|This article needs additional citations for verification. (February 2011)|
Shelter Records was a U.S. record label started by Leon Russell and Denny Cordell that operated from 1969 to 1981. The company established offices in both Los Angeles and Tulsa, Russell's home town, where the label sought to promote a "workshop atmosphere" with a recording studio in a converted church, adjoining houses for artists working at the studio, and other facilities. Russell remained with Shelter until 1976, when he and Cordell fell out. In a settlement, Cordell then became sole owner of the label, while Russell left to start his own label, Paradise Records.
In addition to Russell, the label signed other talents, such as Tulsa Sound artists J. J. Cale, Dwight Twilley Band and The Gap Band, as well as Alan Gerber, Don Nix, Freddie King, Tom Petty & The Heartbreakers, Phoebe Snow, and The Grease Band.
Shelter Records was originally distributed by Blue Thumb Records, but then it was distributed by Capitol/EMI from 1970 until 1973. During this time, the label was red with an egg on top with an inverted Superman logo on the egg. This logo did not sit well with DC Comics, and they sued Shelter for trademark infringement. Shelter then blacked out the Superman logo on subsequent releases until the distribution deal ran out with Capitol/EMI. Afterwards, the Shelter logo was replaced by an egg with a hand-scrawled "S" on it.
From 1974 until 1975 (sporting a yellowish label and their new logo), Shelter was then distributed by MCA Records. Afterwards from 1975 to 1977, the label was distributed by ABC Records (the first label being yellow; the second one was reddish-orange with the Shelter logo inside a Saturn-like planet with a crescent man-in-the-moon at the bottom of the label). In 1977, Shelter transferred distribution to Arista (principally for the Dwight Twilley Band), but the rights to Tom Petty and J. J. Cale were retained by ABC. Shelter continued as an active label until 1979, when ABC was sold to MCA. MCA released one more album using the Shelter label (a J.J. Cale album), then all remaining Shelter recordings held by ABC were put on another MCA subsidiary entitled Backstreet Records. The Shelter/Arista deal terminated in 1981, which was the effective end of Shelter Records. Shortly after the label's demise, the catalog was purchased by Dunhill Compact Classics (later known as DCC), which reissued several Shelter catalog LPs and compilations. DCC (which issued mostly compilation CDs mostly licensed from other labels, many remastered by respected recording engineer Steve Hoffman) later went out of business.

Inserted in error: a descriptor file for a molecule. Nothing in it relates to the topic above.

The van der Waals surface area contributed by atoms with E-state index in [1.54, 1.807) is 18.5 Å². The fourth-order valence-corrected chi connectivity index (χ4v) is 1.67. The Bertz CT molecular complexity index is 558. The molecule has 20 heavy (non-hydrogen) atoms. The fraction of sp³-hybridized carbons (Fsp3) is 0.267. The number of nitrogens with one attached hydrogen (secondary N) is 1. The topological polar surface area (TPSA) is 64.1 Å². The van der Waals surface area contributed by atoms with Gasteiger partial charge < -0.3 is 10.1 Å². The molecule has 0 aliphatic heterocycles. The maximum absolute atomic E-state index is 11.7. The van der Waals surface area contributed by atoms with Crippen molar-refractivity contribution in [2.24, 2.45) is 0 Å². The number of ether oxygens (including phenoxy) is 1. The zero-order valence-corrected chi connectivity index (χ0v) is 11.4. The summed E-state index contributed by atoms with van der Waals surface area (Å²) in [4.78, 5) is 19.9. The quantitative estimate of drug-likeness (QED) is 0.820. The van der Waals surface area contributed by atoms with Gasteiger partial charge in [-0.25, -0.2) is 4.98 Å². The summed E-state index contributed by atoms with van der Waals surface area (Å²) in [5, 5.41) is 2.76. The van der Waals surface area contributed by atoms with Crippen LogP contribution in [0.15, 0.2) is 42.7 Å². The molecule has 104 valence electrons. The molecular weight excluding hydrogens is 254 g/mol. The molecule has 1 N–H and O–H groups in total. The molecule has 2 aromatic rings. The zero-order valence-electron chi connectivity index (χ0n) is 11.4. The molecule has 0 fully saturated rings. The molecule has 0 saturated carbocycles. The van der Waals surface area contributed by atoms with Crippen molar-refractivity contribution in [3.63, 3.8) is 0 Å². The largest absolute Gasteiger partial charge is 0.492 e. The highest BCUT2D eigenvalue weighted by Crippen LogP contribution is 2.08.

During 1993, the Shelter catalogue was bought out by Capitol/EMI, and their imprint The Right Stuff reissued many titles (except for Tom Petty and J. J. Cale albums, as the Tom Petty Shelter albums are controlled by Petty himself and currently distributed by Rhino, owned by the Warner Music Group, also owners of Petty's current label Reprise Records, and the J. J. Cale Shelter albums are controlled by Universal Music Group, the successor to MCA).
- Bob Kirsch, "3-Year-Old Shelter has 2 home bases", Billboard, November 10, 1973.
- Irwin Stambler, Grelun Landon, Lyndon Stambler, Country Music: The Encyclopedia (St. Martin's Press, 2000), ISBN 978-0-312-26487-1, p.424. Excerpt available at Google Books.
- "Denny Cordell, 51, Record Producer", New York Times, February 25, 1995.
- "Shelter sued by Superman", Billboard, September 11, 1973.